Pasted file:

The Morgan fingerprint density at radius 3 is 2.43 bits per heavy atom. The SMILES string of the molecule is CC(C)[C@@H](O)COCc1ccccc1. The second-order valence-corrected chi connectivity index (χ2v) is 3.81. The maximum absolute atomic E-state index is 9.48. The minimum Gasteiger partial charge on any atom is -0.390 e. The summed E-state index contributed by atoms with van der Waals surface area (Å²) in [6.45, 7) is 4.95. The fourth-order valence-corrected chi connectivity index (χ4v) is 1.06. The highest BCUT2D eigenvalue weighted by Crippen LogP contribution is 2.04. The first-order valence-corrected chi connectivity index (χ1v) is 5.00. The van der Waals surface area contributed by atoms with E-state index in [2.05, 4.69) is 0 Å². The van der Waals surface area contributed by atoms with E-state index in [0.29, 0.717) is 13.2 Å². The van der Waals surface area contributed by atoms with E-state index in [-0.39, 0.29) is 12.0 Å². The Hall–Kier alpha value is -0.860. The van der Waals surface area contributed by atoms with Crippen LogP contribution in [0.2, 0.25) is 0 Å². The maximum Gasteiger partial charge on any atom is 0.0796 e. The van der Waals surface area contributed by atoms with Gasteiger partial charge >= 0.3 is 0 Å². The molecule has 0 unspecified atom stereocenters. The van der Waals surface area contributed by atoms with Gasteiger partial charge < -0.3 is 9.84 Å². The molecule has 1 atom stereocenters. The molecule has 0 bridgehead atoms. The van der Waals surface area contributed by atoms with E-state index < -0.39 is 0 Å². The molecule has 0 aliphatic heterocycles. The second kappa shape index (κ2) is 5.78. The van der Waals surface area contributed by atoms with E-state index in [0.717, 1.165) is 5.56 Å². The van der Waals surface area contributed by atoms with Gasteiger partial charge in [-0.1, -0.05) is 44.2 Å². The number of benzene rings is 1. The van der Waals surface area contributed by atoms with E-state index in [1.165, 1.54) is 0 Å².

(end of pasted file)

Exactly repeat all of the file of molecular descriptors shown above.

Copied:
The Morgan fingerprint density at radius 3 is 2.43 bits per heavy atom. The SMILES string of the molecule is CC(C)[C@@H](O)COCc1ccccc1. The second-order valence-corrected chi connectivity index (χ2v) is 3.81. The maximum absolute atomic E-state index is 9.48. The minimum Gasteiger partial charge on any atom is -0.390 e. The summed E-state index contributed by atoms with van der Waals surface area (Å²) in [6.45, 7) is 4.95. The fourth-order valence-corrected chi connectivity index (χ4v) is 1.06. The highest BCUT2D eigenvalue weighted by Crippen LogP contribution is 2.04. The first-order valence-corrected chi connectivity index (χ1v) is 5.00. The van der Waals surface area contributed by atoms with E-state index in [2.05, 4.69) is 0 Å². The van der Waals surface area contributed by atoms with E-state index in [0.29, 0.717) is 13.2 Å². The van der Waals surface area contributed by atoms with E-state index in [-0.39, 0.29) is 12.0 Å². The Hall–Kier alpha value is -0.860. The van der Waals surface area contributed by atoms with Crippen LogP contribution in [0.2, 0.25) is 0 Å². The maximum Gasteiger partial charge on any atom is 0.0796 e. The van der Waals surface area contributed by atoms with Gasteiger partial charge >= 0.3 is 0 Å². The molecule has 0 unspecified atom stereocenters. The van der Waals surface area contributed by atoms with Gasteiger partial charge < -0.3 is 9.84 Å². The molecule has 1 atom stereocenters. The molecule has 0 bridgehead atoms. The van der Waals surface area contributed by atoms with E-state index < -0.39 is 0 Å². The molecule has 0 aliphatic heterocycles. The second kappa shape index (κ2) is 5.78. The van der Waals surface area contributed by atoms with E-state index in [0.717, 1.165) is 5.56 Å². The van der Waals surface area contributed by atoms with Gasteiger partial charge in [-0.1, -0.05) is 44.2 Å². The number of benzene rings is 1. The van der Waals surface area contributed by atoms with E-state index in [1.165, 1.54) is 0 Å².